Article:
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Top Polo on test

2004-02-04 07:01

Wilmer Muller

Since the new Polo's introduction, in hatch and sedan form, it has been an immediate hit with the South African car buying public.

The inclusion of the 1.4 TDI model in the range also made turbo-diesel technology available in the lower end of the market.

Although the three-cylinder 1.4 TDI Polo has enough grunt, VWSA decided to equip the Polo with a more potent 1.9-litre turbo-diesel unit. The 1.9 TDI was added to the range as a sporty top model.

Its sporty character is further enhanced by the fact that this model is only available as a two-door, with all the other models in the range being four-door.

VW's 1.9 TDI engine reached almost iconic status in the Golf and Jetta, where it proved to be a popular choice. Basically the Polo's engine is the same as the one in the Golf/Jetta, but it has less power.

The Polo 1.9 TDI produces 74 kW at 4 000 r/min and a maximum torque of 240 Nm. Power is transferred to the front wheels via a slick five-speed manual gearbox.

This engine is rather punchy and isbacked-up by loads of torque, making this two-door a swift mover.

The Polo diesel sprints from 0-100km/h in 9.6 seconds and reaches a top speed of 194k m/h.

Driving it

The Polo's diesel engine offers genuine pace in this small car, making it fun to drive and nip around town.

When you pull away the Polo's power is immediate and it propels eagerly forward with a familiar turbo urge. Enough torque is available all over the rev range, and there is a nice sporty feeling to its overall performance.

The engine sounds good, too, with a familiar diesel growl which isn't too rough on the ear.

In city driving the Polo is lively and very easy to handle. Thanks to its light and precise power steering and the car's small dimensions it is easy to park - but you must first get used to the sloping nose design, which makes the front extremities almost invisible for the driver.

On the open road is seems as if the Polo just want to go - there is no stopping it. It tackles long distances with ease and it cruises happily at higher speeds.

The car also rides well on all surfaces and goes calmly over bumps. It doesn't bounce around on the road.

When pushing the car through corners you first feel a bit of understeer, with the tail coming out at the end as the rear wheels help the little hatch around the bend.

The overall driving experience is enhanced by progressive ABS brakes with EBD.

The running gear features suspension struts and wishbones at the front with a toe-correcting torsion beam and trailing arm axle at the rear.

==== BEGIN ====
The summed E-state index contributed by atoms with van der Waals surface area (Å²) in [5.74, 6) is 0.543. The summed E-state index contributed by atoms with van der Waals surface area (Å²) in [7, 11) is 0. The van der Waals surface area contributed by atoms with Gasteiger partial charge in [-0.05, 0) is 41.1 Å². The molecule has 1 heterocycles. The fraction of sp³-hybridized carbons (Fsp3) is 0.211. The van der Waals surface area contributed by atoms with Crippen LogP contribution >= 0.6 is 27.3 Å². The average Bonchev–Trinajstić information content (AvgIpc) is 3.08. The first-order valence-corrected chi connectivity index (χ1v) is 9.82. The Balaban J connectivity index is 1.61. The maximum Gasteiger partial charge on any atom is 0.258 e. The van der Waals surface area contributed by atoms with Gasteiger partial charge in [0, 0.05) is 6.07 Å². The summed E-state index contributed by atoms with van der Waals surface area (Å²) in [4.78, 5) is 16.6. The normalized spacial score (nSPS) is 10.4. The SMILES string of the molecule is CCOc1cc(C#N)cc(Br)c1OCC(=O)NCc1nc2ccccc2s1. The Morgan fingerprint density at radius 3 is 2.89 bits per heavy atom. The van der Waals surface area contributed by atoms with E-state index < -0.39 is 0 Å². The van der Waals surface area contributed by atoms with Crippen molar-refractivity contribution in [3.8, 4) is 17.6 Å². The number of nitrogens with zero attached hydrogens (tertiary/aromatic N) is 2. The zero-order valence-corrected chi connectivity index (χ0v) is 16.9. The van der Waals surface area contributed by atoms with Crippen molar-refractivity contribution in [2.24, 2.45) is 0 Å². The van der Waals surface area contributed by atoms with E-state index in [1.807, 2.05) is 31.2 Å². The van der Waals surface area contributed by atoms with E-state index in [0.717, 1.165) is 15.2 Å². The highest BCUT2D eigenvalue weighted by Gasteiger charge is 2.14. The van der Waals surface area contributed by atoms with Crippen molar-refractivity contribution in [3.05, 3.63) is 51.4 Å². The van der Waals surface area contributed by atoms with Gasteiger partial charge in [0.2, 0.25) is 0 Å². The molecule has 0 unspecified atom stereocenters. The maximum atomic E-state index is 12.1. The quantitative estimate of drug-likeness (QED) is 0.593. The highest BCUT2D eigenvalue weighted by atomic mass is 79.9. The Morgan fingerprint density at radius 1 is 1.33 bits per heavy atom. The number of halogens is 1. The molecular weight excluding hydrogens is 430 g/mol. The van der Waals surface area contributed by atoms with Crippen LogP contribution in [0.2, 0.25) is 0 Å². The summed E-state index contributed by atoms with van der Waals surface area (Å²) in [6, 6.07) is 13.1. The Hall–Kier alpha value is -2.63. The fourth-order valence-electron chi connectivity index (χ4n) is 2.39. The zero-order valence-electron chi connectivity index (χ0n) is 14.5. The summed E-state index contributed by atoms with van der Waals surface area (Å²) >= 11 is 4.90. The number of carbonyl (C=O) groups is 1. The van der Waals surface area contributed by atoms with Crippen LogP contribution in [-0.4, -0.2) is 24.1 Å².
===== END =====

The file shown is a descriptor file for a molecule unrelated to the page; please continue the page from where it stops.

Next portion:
Road grip is good thanks to the 16-inch wheels with low profile 205/45 R 16 tyres. And by the way, the Barcelone alloy wheels are very attractive, complimenting the Polo's sporty image.


Although the car's two-door configuration limits its practicality the car has a funky and youthful image.

As with the four-door models the Polo's overall design is distinctive and modern. It also appears sporty and trendy.

However, on the inside there is no trace of the 1.9 TDI's sporty image. The interior is bland and mostly in different shades of grey and black. We would have liked a more suped-up look for this model.

The car's dash layout is good and practical with neat dials. All switches are logical and easy to operate.

One small snag is that it is sometimes difficult to see if the air conditioning switch is on, especially when the sun shines on the switch.

Although modern day VWs are renowned for their quality, solid feeling and good fit and finish, our test Polo disappointed us. With only about 8 000 km on the clock the car had quite a few rattles and irritating squeaks.

Despite its two-door configuration the car offers acceptable cabin space. It is also easy to access the rear seats thanks to the big side doors and VW's "Easy Entry" sports seats.

The car also comes very well equipped for its price and standard features include air conditioning, electric windows and side mirrors, remote central locking and a Gamma radio/tape with a 6-disc front-loading CD-changer.

Standard passive safety features include dual airbags in front with pyrotechnic pre-tensioner safety belts.


The 1.9 TDI model is a welcome addition to the Polo range. This is a car with a lekker diesel engine with an eagerness that surprises.

The diesel Polo's excellent fuel economy, which sees an average of 5.6-litres/100 km, is also worth noting. A minor downside is that an oil change is necessary every 7 500km.

One worry, which applies to all VWs, is a lack of professional service from certain VW dealerships.

We have received numerous complaints from readers (and colleagues) about backup service and a general lack of perceived interest from some dealership personnel.

It seems as if some dealerships don't care about after market service - which can be frustrating to VW owners having problems with their vehicles.

The sad thing is that bad experiences at a dealership influence a car buyer's overall rating of the vehicle, no matter how good the car. Next time they are due to buy new wheels they may just look on the other side of the fence.

But back to the Polo 1.9 TDI. After spending almost a month with the car, we were sad to see it go. Despite the few quality problems it is a fun and spunky vehicle.

At about R155 000 this flagship model also offers good value for money. It also has a lot of standard comfort and safety features adding to its overall appeal.

The Polo 1.9 TDI has loads of attitude and style. And what I have heard is that it is a popular model with a waiting list of a few months.

I can tell you it is worth the wait!


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